The NDCS is well balanced and represents the right approach. It targets the trafficker and aims to strengthen legal livelihoods, reduce demand and develop effective institutions. The international community has pledged $83.6 million to the UN- administered CN Trust Fund to date, towards the implementation of the NDCS.
The Taliban derive economic benefits from the drug trade. It is in their interest and that of the traffickers to undermine the Afghan Government’s efforts to establish stability. In the south, they encourage farmers to grow poppy and to resist eradication. We actively support the Afghan Government’s efforts to disrupt links between the Taliban and traffickers.
The drug trade cannot be treated in isolation. We are working with the Afghan Government to ensure that counter narcotics efforts are integrated across the Afghan rule of law sector. Progress is being made. In the last year and a half alone, we have seen the passage of vital CN legislation, conviction of over 320 traffickers, and an increase in drug related seizures. A high security prison wing is to become operational this spring.
Of course there is more to be done - the 2006 increase in cultivation was very disappointing and reflected the challenging security situation and limited law enforcement capability in some parts of the country, in particular in the south. However, the picture varies between and within provinces.
In areas of Afghanistan where access to governance, security and development has improved, reductions achieved have been sustained. Production in three of the four highest poppy cultivating provinces was down in 2006 (Balkh –33%, Farah –25% and Kandahar –3%). Cultivation also remained at manageable levels across much of Nangarhar and Laghman for the second consecutive year (the original heartland of Afghan cultivation and processing). This is a first in Afghanistan.
It is too early to predict overall cultivation levels for 2007. Early indicators suggest a possible decrease in the north and increase in the south and east, including Helmand, Kandahar and Nangarhar. This appears to follow last year's pattern of cultivation reductions being sustained in areas of improved access to governance, security and development.
The right institutional mechanisms are not in place to set up and administer a system of legal cultivation in Afghanistan. Without an effective control system, traffickers would be free to continue to exploit the illicit market. The Afghan Government has therefore ruled it out as a means of tackling the illicit trade. The UK supports and agrees with the Afghan position.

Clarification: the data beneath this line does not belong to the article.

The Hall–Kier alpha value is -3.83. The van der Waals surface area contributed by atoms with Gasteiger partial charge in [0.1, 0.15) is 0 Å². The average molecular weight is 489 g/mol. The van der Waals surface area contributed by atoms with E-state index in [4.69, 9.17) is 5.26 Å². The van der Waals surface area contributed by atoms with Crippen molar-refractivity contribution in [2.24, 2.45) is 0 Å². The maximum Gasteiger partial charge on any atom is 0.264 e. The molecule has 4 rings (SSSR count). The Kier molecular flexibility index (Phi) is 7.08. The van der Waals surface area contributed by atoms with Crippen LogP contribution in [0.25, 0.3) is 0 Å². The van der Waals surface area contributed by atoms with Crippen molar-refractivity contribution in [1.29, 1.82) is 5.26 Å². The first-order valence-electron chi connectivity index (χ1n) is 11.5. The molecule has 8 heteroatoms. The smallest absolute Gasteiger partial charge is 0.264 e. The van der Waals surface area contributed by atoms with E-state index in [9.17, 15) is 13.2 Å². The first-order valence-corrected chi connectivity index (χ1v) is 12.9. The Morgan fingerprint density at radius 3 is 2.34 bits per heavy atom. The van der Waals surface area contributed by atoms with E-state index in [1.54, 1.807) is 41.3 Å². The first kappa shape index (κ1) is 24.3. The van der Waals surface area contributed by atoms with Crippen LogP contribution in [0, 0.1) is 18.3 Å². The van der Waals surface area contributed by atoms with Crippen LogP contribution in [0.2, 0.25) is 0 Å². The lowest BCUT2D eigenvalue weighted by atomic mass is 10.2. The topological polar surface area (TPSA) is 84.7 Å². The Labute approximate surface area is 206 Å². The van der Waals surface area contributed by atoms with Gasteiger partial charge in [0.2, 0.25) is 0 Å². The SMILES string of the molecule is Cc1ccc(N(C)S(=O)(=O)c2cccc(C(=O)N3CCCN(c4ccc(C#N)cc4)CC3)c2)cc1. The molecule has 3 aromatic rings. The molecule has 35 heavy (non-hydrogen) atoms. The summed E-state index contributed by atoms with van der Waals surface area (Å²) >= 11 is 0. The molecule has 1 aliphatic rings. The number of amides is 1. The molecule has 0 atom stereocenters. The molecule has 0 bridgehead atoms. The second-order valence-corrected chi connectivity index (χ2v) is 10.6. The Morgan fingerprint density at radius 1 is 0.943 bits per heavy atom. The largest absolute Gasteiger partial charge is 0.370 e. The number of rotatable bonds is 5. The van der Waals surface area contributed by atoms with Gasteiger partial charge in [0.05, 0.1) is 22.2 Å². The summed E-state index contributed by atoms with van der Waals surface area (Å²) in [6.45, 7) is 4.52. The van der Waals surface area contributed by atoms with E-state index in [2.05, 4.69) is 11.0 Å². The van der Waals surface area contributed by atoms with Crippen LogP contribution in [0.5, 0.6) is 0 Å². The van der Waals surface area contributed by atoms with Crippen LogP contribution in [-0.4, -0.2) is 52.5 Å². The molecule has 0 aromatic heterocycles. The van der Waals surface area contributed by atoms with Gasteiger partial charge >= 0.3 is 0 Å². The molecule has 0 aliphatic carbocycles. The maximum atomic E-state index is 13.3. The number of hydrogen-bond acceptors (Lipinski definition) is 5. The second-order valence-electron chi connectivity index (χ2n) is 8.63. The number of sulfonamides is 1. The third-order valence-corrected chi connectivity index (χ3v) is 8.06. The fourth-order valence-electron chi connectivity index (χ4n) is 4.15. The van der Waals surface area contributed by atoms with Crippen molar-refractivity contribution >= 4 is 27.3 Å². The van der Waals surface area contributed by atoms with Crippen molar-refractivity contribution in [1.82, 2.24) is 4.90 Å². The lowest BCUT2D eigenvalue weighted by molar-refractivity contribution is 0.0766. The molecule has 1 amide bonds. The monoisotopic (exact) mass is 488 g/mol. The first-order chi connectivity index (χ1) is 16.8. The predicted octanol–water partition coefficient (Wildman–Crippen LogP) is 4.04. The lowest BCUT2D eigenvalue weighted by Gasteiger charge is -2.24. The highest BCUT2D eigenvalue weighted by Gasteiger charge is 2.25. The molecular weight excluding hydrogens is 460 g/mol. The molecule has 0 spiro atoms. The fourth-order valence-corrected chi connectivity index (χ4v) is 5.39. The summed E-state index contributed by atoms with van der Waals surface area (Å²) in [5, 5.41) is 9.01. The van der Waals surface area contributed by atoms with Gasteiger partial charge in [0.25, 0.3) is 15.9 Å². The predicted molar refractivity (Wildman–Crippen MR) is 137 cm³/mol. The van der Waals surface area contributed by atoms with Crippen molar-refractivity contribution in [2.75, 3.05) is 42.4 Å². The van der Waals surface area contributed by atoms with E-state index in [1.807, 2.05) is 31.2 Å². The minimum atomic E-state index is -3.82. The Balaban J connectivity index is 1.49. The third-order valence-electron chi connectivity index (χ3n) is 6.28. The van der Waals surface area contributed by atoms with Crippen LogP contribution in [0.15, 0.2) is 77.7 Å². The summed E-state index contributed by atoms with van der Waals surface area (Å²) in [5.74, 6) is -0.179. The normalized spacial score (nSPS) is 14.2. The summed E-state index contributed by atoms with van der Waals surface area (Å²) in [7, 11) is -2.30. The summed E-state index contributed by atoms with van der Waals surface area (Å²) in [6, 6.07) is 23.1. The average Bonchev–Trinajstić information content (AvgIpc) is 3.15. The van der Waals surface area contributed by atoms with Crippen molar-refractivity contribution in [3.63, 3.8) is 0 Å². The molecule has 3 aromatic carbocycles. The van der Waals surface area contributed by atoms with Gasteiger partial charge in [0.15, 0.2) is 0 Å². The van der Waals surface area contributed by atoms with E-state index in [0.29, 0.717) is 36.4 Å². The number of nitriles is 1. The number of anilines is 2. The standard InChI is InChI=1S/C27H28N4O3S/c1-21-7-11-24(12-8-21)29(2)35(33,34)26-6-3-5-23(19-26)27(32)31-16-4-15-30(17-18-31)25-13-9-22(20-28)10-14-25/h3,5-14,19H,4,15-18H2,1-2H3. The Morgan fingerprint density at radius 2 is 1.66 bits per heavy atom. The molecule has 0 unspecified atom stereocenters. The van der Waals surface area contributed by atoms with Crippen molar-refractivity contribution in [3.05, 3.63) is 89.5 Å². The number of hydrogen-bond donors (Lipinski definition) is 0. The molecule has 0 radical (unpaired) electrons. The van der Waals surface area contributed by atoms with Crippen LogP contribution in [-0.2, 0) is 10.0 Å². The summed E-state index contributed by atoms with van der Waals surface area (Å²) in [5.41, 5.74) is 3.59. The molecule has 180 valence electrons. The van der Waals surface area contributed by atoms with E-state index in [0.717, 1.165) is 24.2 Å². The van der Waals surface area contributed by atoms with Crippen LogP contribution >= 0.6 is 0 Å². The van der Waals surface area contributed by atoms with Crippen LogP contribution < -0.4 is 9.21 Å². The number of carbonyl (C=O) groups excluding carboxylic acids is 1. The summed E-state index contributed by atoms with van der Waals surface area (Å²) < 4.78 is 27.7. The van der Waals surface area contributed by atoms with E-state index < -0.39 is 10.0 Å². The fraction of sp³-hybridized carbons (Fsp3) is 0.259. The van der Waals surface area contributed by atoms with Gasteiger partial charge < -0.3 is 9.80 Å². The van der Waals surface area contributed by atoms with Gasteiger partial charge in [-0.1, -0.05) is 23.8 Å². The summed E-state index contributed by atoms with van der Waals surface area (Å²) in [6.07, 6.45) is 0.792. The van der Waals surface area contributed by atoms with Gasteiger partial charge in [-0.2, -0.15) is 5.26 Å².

Opium poppy eradication policy and implementation is the responsibility of the Afghan Government, who sees it as an important means of deterrence in its crackdown on the drugs trade. We believe eradication should be targeted where the most opportunities for legal livelihoods exist – as set out in the NDCS. The Afghan Government has expressed its determination to carry out eradication of targeted areas in Helmand, and across the south of the country.
Names of UK Military operations in Afghanistan
UK military operations in Afghanistan are currently conducted under the name Operation HERRICK. They have also been conducted under the names Operation VERITAS and Operation FINGAL (ISAF).
Operation JACANA, conducted by 45 Commando Group, included Operations PTARMIGAN, SNIPE, CONDOR and BUZZARD.
The cost of UK Military Operations in Afghanistan
The Ministry of Defence identifies the costs of military operations in terms of the net additional costs it has incurred, over and above planned expenditure on defence. The costs of our operations in Afghanistan come from the Treasury Special Reserve.
The overall cost of operations in Afghanistan in 2001-2002 was £221M.
The cost for 2002-2003 was £311M.
The cost for 2003-2004 was £46M.
The cost for 2004-2005 was £67M.
The cost for 2005-2006 was £199M.
We do not report future year costs as operations are by their nature changeable.
List of UK units deployed to the theatre of operations plus links to Coalition information.UK Forces are deployed to Afghanistan in support of the UN authorised, NATO led International Security Assistance Force (ISAF) mission and as part of the US-led Operation Enduring Freedom (OEF). UK operations in Afghanistan are being conducted under the name Operation HERRICK.
UK Forces in theatre (deploying from 1 May 2007)
Our forces in Afghanistan are currently over 6,000 strong and will increase to around 7,700 service personnel over the course of the year. The majority of this force is deployed in the South. In addition, the UK also provides service personnel in support of the Headquarters for the ISAF and for OEF, both of which are in Kabul.